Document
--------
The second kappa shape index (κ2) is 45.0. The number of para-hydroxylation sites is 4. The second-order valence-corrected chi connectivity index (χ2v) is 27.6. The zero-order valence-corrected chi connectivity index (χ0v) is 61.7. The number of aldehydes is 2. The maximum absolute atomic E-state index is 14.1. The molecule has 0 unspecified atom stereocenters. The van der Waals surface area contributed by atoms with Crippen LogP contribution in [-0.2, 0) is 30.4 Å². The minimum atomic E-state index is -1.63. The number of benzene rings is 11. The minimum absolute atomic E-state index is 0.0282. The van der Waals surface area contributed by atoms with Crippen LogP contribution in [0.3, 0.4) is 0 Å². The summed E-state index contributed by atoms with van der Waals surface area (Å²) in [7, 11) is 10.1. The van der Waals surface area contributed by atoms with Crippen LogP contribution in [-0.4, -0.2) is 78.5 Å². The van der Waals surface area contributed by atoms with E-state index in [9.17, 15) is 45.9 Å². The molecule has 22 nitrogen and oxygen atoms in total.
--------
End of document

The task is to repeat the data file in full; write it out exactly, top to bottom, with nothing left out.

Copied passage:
The second kappa shape index (κ2) is 45.0. The number of para-hydroxylation sites is 4. The second-order valence-corrected chi connectivity index (χ2v) is 27.6. The zero-order valence-corrected chi connectivity index (χ0v) is 61.7. The number of aldehydes is 2. The maximum absolute atomic E-state index is 14.1. The molecule has 0 unspecified atom stereocenters. The van der Waals surface area contributed by atoms with Crippen LogP contribution in [-0.2, 0) is 30.4 Å². The minimum atomic E-state index is -1.63. The number of benzene rings is 11. The minimum absolute atomic E-state index is 0.0282. The van der Waals surface area contributed by atoms with Crippen LogP contribution in [0.3, 0.4) is 0 Å². The summed E-state index contributed by atoms with van der Waals surface area (Å²) in [7, 11) is 10.1. The van der Waals surface area contributed by atoms with Crippen LogP contribution in [-0.4, -0.2) is 78.5 Å². The van der Waals surface area contributed by atoms with E-state index in [9.17, 15) is 45.9 Å². The molecule has 22 nitrogen and oxygen atoms in total.